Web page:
ONGWEDIVA – Founding President Sam Nujoma has described his late sister Sofia Asino as a pioneering veteran of the liberation struggle, a fearless fighter and a teacher.
“We are consumed with grief as we remember her life and mourn her absence, yet we are also here to celebrate a life of a fearless sister, mother, grandmother and teacher as we recall the power of her comfortable guiding moral voice,” Nujoma said in his tribute.
The late Asino, whose memorial service was held at her residence at Etilyasa in Okahao constituency on Wednesday, died from Covid-19-related complications in Windhoek in August.
She was laid to rest at Etilyasa cemetery.
Asino (83) was in Windhoek for a knee treatment when she contracted Covid-19.
Nujoma said whilst Asino was a teacher to many others – to her children and grandchildren, she was a mother, a grandmother and a ‘beloved’ sister.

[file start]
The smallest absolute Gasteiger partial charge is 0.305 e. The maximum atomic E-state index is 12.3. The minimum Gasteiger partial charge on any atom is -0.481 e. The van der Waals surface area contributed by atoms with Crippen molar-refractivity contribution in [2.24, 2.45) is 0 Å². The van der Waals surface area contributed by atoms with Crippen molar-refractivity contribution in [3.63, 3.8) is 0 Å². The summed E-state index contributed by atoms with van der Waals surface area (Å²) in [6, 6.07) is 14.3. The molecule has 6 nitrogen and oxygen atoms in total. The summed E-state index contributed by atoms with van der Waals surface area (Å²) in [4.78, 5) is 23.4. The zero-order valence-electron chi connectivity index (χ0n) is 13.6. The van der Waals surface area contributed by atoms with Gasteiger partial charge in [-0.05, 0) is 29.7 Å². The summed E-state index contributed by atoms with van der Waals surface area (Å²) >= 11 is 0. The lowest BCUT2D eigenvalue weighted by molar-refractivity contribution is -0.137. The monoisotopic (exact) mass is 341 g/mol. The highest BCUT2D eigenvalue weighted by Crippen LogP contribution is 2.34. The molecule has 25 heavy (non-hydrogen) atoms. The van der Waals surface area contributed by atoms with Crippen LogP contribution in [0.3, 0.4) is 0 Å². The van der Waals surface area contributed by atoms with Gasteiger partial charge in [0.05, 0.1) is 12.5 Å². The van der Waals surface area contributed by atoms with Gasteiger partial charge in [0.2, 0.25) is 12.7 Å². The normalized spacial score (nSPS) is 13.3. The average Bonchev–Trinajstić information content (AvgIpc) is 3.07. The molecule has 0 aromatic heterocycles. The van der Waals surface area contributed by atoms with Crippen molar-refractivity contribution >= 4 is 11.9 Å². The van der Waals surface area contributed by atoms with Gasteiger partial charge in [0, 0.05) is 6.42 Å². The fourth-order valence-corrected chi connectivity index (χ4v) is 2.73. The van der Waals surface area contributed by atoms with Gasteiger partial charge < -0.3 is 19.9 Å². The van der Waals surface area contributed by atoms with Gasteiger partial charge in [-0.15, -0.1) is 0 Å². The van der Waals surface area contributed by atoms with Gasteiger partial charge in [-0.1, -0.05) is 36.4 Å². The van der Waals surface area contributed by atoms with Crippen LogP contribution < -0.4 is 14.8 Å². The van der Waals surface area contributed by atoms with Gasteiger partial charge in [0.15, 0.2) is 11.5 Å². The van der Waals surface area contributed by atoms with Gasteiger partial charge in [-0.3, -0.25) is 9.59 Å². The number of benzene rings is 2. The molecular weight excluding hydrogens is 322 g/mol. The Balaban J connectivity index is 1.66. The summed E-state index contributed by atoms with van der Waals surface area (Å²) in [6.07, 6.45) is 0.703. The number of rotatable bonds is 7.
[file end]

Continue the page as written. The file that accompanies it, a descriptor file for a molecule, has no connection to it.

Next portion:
He added the Nujoma and the Asino family are mourning their pillar of strength and fountain of wisdom, who fought tirelessly for the liberation of Namibia. According to Nujoma, Asino, like many others in their family, survived numerous intimidation and harassment by the apartheid security forces due to their relatedness to Nujoma, but she never wavered.
“When the white minority South African regime tried to render us invisible, she communicated to us that we are worthy to be seen and to be heard,” said Nujoma.
Nujoma said the family will always be grateful for her humility, dedication and daily prayers, citing that these were some of the qualities that embodied her life.
“As we bid our sister and mother farewell at a time of the Covid-19 pandemic, let us show our spirit of solidarity and let this pandemic deepen our resolve to overcome this challenge. Let us draw inspiration from her life. Let us honour her memory by upholding the principles she stood for,” said Nujoma.
Asino is survived by five siblings, seven children and 17 grandchildren.